Here it is in layman’s terms: When a doctor or dentist is cutting you open—be it your body or your gums—that part of you is exposed to bacteria. Then, when you get sown up, infection can be locked in to grow, often at a time when you’re immune system is down. The effects of this infection can be as minor as an upset stomach the day after or as major as some of the issues above.

Regardless, it’s not the kind of stuff you want to know about before your six-month check-up or a surgery, since, there’s nothing you can actually do to stop the infection. Freak out with hand sanitizer or disinfectant wipes (and please videotape if you do) — it’ll make no difference.

Of course, I went to this dentist this week and started asking questions. More on that next time.

*     *     *

Colin McKay Miller is the VP of Marketing for the SpiroFlo Holdings group of companies:

SpiroFlo for residential hot water savings (delivered 35% faster with up to a 5% volume savings on every hot water outlet in the home) and industrial water purification (biofilm removal).

Vortex Tools for extending the life of oil and gas wells (recovering up to 10 times more NGLs, reducing flowback startup times, replacing VRUs, eliminating paraffin and freezing in winter, etc.).

Ecotech for cost-effective non-thermal drying (for biosolids, sugar beets, etc.) and safe movement of materials (including potash and soda ash).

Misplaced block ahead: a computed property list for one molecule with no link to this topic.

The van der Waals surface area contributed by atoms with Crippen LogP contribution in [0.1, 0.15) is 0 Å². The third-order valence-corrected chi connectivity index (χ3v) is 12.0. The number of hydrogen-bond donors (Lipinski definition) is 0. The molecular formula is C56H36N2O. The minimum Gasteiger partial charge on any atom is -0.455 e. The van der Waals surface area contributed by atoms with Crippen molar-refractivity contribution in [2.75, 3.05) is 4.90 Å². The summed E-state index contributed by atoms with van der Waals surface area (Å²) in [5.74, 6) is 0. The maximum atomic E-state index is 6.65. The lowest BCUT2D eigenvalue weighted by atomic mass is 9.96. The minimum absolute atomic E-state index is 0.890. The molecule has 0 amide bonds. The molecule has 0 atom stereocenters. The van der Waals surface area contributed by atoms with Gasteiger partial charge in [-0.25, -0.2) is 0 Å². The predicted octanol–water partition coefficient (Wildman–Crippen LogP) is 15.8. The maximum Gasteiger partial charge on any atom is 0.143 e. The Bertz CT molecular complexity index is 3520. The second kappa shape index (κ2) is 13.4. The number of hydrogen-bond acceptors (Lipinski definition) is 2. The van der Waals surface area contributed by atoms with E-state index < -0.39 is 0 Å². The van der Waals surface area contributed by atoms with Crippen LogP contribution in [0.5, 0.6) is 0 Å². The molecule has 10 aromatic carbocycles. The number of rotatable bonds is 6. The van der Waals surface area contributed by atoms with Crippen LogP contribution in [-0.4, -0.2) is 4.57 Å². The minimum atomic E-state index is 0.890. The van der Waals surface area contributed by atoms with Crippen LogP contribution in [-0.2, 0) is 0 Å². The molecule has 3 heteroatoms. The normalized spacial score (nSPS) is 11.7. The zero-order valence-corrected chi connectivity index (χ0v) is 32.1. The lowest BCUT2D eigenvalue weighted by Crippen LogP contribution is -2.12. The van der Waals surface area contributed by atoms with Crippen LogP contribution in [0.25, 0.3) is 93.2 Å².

Read Full Post »

cleantech open logoI’m pleased to announce that SpiroFlo qualified as a semi-finalist for the 2013 Cleantech Open (CTO) for our residential hot water savings and industrial biofilm removal applications.

If you’ve followed this blog—gnawing on every tasty word (and why wouldn’t you?)—you’d know that I had a lot to say, good and bad, about going through the 2012 CTO as Vortex Tools. A fair question then to ask is: Why are you doing it again?

There are two main reasons:

  1. The Cleantech Open receives criticism and makes changes: I’m not going to say that all the changes came from what I said—common problems become commonly shared complaints—but I’m as blunt in-person and I had opportunity to share my thoughts with the CTO planners. Regardless of how it happened, this year they’ve changed the overall judging scheme. I still think they’re going to be painfully shorthanded volunteer-wise, but I’m willing to wait and see.